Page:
Bridging my ceramic practice with gardening.
Exploring features, terms, and processes.
Joining the “Beginning Approaches” project with Masters, I took another opportunity for a more site specific project, to further explore ideas in my making.
Seeing huge number of polystyrene blocks being thrown away in the skip destined for eternal life on a landfill, I had to hoard a number of them to help me build big quickly.
For a while I had the urge to build higher and bigger and faster (since the workshop in G39 making rocks), and most importantlyI had the urge to build a pergola. As a classical garden feature, it has interesting connotations not only as a support and framework for growth, mostly for climbing or trailing plants. The word comes from the meaning of ‘coming or going forward’, as well as an ‘projecting roof or extension of roof’, creating an invitation and shelter for visitor or life; or creating a space within? A space in-between?
Balancing writing dissertation for assessment; I only had a few hour so build the pergola, so a quick sketch, grab of some wooden sticks and saw from a workshop, and a tall flimsy structure was erected. I definitely need to work on my skills (mostly structural) when working with block of polystyrene, but I think I want to refine it, as I prefer it to the more lengthly, time and material consuming chicken wire and papier-mâché.
I explored nineteen different terms/words that a hypothetical ‘Ceramic Gardener’ would use. I hope they will be able to guide me in my processes as well as become a language to talk about my art.
Deciduous Bolting Broadcast Cloche Cordon Cross-pollination Cultivate Fertilise Germination Grafting Haulm Mulch Pergola Planting Pollination Propagate Prune Rake Rhizome Sap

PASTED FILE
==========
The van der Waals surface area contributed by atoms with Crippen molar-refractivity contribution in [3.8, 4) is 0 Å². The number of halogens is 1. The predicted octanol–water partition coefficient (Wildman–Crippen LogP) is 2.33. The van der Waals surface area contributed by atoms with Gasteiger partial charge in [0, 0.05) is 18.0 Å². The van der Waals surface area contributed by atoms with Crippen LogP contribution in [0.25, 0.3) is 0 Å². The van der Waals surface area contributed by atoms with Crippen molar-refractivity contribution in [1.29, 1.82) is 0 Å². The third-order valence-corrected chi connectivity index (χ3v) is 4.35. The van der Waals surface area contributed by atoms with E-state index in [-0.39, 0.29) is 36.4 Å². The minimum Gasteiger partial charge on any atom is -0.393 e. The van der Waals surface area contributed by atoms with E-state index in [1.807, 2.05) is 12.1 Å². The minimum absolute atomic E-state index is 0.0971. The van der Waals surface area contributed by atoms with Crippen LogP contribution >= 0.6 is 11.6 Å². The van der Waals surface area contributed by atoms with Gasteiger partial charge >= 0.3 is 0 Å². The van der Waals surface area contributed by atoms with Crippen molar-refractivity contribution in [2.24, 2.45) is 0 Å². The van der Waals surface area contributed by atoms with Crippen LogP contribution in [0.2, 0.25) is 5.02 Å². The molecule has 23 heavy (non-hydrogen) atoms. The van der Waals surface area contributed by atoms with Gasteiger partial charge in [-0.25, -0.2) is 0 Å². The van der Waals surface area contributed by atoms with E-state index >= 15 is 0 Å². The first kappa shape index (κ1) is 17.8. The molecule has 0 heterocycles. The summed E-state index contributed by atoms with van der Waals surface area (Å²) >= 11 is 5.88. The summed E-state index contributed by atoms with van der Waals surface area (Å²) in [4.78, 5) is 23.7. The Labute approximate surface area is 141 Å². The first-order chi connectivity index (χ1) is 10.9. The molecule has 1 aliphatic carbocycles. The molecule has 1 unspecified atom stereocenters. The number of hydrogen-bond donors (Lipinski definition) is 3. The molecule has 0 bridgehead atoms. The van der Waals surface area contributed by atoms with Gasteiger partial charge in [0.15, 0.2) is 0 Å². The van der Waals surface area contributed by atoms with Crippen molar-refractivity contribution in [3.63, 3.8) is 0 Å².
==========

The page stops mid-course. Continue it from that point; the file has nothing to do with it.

My main approach in building is kind of skin grafting – joining clay slabs slapped on my palm by pinching and smoothing them together. The final form retains the texture from my palm – bulging veins travelling through the surface, only to be interrupted by delicate circular imprints of my fingers as I pinch the slabs together, pushing the vein like lines underneath.
Another approach I enjoy is making coils by controlled squeezing of the clay in my fists. It produces rather uneven coils but full of tension, movement, with regular texture and angulations created by my palm’s wrinkles and fingers. The result looks a branch like, however others mentioned fingers themselves or bones even. They are perfect to cut with pruning shears!
I feel I need to have more time to be playful and diversities my approaches interacting with clay, as gardening is not just about one process. Tutorial with Duncan made it even more clear, with good suggestion of using a throwing wheel too, and looking at primary sources too.